A number of scholars have observed that, for several reasons, the demographic effects of the recent financial crisis differed from those of previous economic downturns (i.e., Sobotka et al., 2011). First, compared to past periods, women today make up a much larger share of the labor force in general, and of the highly qualified workforce in particular. Second, as the relationship between fertility and female employment has turned positive, the effects on household prosperity of rising unemployment rates, salary reductions, and bleak employment prospects for women may have become more pronounced. Third, across most developed economies, fertility is already well below replacement level, and the mean age at first birth is already high. Thus, for a large share of women, the further postponement of childbearing would be equivalent to childlessness, and would therefore affect cohort indicators. The growing number of studies that are looking at how economic conditions are affecting fertility demonstrates the importance of this issue, and the magnitude of its multidimensional short- and longer-term consequences.

This paper examines fertility trends during the years of the Great Recession based on data from Greece. When investigating the recent economic crisis and its repercussions, the case of Greece may be considered unique for several different reasons. The main reason has to do with the country’s level of exposure to the economic crisis: i.e., relative to the other EU countries, Greece experienced both the deepest and the longest economic recession. The second reason has to do with the country’s fertility pattern: i.e., as very low and late fertility has long been the norm in Greece, the further postponement of childbearing would essentially eliminate the possibility of further procreation, and would thus affect not just period, but cohort total fertility rates (TFR). The main research question of this paper is whether significant age-, employment-, or parity-related differences in women’s reproductive reactions to the economic downturn could be observed in Greece. Our study period runs from 2000 to 2015, and is divided into two sub-periods: the pre-recession years (2000–2009) and the recession years (2010–2015).

Data and methods

The aim of this study is to provide macro-level evidence on the interactions between economic downturns and fertility dynamics. Our analysis relies on aggregate economic data. Specifically, we use per capita GDP (expressed in PPP, USD) data provided by Eurostat to describe economic conditions; and annual data on male, female, and total unemployment rates by age, also provided by Eurostat, as a proxy for economic uncertainty. In addition, following the methodology suggested by Tragaki and Bagavos (2014), we merge period counts of births broken down by mother’s age and employment status, which are published annually by the Hellenic Statistic Authority (EL.STAT.), with Labour Force Survey (LFS) data to compute age- and employment-specific fertility indicators. We calculate the main fertility indicators (namely, the crude birth rate and the total fertility rate), as well as group-specific fertility rates for 5-year age groups (under 20, 20–24, … , 45–49) by employment status (employed versus non-employed). The aforementioned indicators have been used to describe developments in group-specific fertility rates since 2000, and thus to evaluate the effects of the recession on these rates. It is important to stress that the “non-employed” group includes both unemployed and inactive womenFootnote 1. The fertility indicators could not be calculated for unemployed and inactive women separately because of inconsistencies in the definitions of unemployment used in our two sources; i.e., the vital statistics and the LFS.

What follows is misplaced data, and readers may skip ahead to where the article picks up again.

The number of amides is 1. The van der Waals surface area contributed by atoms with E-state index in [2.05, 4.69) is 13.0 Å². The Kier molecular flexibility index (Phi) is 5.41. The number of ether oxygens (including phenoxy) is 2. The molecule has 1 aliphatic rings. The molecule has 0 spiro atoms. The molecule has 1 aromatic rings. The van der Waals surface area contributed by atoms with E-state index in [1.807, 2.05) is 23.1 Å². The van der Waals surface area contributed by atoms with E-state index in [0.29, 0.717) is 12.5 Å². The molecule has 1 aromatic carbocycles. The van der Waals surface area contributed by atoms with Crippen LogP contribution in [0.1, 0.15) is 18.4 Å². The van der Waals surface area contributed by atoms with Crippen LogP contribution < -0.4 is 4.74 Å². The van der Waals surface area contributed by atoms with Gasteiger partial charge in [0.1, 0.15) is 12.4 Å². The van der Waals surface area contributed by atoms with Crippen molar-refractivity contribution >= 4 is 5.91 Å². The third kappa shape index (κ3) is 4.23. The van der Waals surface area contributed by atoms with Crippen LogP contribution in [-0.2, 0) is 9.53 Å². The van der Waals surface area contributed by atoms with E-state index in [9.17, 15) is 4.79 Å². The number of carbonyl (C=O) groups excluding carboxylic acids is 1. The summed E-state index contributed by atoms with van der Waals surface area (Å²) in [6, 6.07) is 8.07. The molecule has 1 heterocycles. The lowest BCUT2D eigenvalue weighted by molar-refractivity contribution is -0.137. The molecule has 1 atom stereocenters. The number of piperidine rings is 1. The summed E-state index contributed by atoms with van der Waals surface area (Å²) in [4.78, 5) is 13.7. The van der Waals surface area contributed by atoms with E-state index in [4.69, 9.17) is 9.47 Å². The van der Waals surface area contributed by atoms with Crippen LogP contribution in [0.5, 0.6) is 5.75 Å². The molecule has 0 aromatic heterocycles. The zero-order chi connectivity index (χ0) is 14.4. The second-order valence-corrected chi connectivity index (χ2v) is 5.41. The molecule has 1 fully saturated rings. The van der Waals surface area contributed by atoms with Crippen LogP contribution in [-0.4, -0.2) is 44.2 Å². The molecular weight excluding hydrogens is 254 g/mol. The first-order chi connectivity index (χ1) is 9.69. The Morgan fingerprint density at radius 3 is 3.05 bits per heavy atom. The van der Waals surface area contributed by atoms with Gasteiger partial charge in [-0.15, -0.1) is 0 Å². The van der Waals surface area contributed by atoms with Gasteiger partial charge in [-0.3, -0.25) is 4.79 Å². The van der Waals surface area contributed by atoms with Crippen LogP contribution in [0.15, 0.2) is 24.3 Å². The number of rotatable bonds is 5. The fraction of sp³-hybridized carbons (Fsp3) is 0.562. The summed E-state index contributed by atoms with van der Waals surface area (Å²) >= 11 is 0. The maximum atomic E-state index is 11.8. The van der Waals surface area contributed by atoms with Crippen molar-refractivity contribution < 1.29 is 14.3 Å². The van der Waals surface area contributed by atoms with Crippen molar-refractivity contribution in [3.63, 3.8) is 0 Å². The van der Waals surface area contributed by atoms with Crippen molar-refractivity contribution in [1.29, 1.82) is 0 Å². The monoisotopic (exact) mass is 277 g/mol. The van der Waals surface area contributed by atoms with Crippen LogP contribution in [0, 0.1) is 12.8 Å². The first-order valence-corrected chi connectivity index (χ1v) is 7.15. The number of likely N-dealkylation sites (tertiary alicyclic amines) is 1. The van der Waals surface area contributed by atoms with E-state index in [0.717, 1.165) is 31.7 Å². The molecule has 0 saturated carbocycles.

In order to assess whether and, if so, to what extent the fertility decline was associated with the adverse economic conditions, we examined how the economic and the fertility indicators varied over time. Additionally, to measure the effects of changes in economic conditions on fertility decisions, and how these effects varied across age groups, we applied OLS regressions to year-over-year changes in the overall unemployment rate, and to annual changes in age-specific fertility rates, lagged by 1 year. All of the statistical analyses were performed using IBM-SPSS Statistics v23.